The National Business Group on Health wants Congress to offer tax breaks for efforts to fight obesity.
If the United States could simply reduce obesity to 1987 levels, that by itself might be enough to reduce U.S. health care spending about $200 billion per year, according to the authors of a study commissioned by the NBGH, Washington.
Today, the tax code offers favorable treatment for treating the medical consequences of obesity, such as heart disease, but it does not do much to support weight management programs and other wellness programs, the NBGH says.
The NBGH is recommending the following changes:
- Employer contributions toward employee expenses for health and wellness activities, programs and purchases should be excludable from employees’ incomes for tax purposes.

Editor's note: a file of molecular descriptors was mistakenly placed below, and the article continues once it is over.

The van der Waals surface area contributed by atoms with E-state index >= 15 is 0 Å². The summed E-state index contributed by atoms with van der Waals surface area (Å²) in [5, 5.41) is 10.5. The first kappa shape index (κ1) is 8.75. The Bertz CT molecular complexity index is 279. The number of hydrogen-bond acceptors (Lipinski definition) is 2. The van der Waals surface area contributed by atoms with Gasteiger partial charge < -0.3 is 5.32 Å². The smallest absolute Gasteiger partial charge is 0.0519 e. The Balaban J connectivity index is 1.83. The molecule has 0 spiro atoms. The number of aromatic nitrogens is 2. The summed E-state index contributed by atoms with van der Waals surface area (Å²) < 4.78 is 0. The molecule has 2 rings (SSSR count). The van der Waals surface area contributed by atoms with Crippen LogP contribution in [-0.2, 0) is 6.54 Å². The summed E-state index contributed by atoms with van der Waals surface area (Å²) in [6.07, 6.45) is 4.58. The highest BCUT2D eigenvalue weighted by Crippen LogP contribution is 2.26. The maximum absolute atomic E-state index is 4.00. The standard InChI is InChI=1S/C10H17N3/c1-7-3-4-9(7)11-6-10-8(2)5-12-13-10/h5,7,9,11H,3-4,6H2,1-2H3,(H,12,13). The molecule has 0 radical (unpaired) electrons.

- Employees should be able to use pre-tax dollars — including amounts in Section 125 cafeteria plans, health savings accounts and flexibility spending accounts — to pay for their share of health and wellness programs and products.
- Individuals should be allowed to deduct post-tax, out-of-pocket expenses for health and wellness activities, programs, and purchases from their taxes in the same way that they can for medical expenses if their total health care and wellness expenses exceed 7.5% of adjusted gross income.